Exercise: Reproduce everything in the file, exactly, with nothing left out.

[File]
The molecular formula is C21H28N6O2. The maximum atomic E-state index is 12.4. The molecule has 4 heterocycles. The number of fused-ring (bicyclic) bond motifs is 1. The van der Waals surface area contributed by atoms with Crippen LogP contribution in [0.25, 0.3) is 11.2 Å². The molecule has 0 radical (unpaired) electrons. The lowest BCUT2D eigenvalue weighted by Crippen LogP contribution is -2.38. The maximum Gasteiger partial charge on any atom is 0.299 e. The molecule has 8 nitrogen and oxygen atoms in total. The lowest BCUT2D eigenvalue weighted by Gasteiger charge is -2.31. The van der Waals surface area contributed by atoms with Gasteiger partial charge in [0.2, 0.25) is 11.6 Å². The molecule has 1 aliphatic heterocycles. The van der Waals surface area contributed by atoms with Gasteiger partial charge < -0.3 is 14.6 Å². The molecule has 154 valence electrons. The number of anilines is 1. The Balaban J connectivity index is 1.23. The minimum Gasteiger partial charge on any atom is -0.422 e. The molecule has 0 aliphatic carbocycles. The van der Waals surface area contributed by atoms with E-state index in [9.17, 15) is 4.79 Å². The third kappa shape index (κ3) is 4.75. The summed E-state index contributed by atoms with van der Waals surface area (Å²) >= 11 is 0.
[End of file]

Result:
The molecular formula is C21H28N6O2. The maximum atomic E-state index is 12.4. The molecule has 4 heterocycles. The number of fused-ring (bicyclic) bond motifs is 1. The van der Waals surface area contributed by atoms with Crippen LogP contribution in [0.25, 0.3) is 11.2 Å². The molecule has 0 radical (unpaired) electrons. The lowest BCUT2D eigenvalue weighted by Crippen LogP contribution is -2.38. The maximum Gasteiger partial charge on any atom is 0.299 e. The molecule has 8 nitrogen and oxygen atoms in total. The lowest BCUT2D eigenvalue weighted by Gasteiger charge is -2.31. The van der Waals surface area contributed by atoms with Gasteiger partial charge in [0.2, 0.25) is 11.6 Å². The molecule has 1 aliphatic heterocycles. The van der Waals surface area contributed by atoms with Gasteiger partial charge < -0.3 is 14.6 Å². The molecule has 154 valence electrons. The number of anilines is 1. The Balaban J connectivity index is 1.23. The minimum Gasteiger partial charge on any atom is -0.422 e. The molecule has 0 aliphatic carbocycles. The van der Waals surface area contributed by atoms with E-state index in [9.17, 15) is 4.79 Å². The third kappa shape index (κ3) is 4.75. The summed E-state index contributed by atoms with van der Waals surface area (Å²) >= 11 is 0.